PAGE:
It’s not uncommon for a lift to admit people on one side of the compartment and discharge them from the opposite side when they reach their destination floor.
Today’s invention is a lift which travels inside a shaft big enough to allow it to rotate (slowly) about a vertical axis as it transits from floor to floor.
People would wait at one of four doors, out of sight of each other. The lift compartments would have a door on each face. When each door opens, a walkway is automatically dropped to allow ingress or egress across the gap (in directions indicated by internal displays before getting to the next floor).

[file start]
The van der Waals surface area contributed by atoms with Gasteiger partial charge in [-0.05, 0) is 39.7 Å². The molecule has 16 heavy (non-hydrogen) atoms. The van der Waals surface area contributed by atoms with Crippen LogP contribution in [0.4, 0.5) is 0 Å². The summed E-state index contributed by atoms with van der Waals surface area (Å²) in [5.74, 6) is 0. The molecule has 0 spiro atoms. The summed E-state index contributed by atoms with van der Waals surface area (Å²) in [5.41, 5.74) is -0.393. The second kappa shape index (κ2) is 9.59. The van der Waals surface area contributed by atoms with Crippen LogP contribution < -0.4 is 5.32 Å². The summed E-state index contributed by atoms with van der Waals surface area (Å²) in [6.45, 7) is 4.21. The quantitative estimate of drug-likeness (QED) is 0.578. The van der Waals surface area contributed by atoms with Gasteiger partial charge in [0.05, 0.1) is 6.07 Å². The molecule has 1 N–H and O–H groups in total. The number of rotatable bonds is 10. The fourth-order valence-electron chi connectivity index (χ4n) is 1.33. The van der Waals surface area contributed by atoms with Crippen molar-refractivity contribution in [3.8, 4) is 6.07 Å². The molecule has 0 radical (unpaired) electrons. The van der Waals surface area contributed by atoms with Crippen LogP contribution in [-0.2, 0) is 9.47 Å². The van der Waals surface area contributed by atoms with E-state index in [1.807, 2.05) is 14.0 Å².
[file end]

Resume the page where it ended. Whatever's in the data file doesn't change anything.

In a multistorey building, each lift can decide, during transit, which way to face when it next stops.
This allows the lift itself to calculate, based on data about the current call button pressings, which doors to open so that the numbers of leavers and joiners are as nearly equal as possible. Since all four doors might open at once, loading and unloading can be smoother.
All of which means that the lifts would each run nearly full, and allow faster boarding, whilst minimising overcrowding.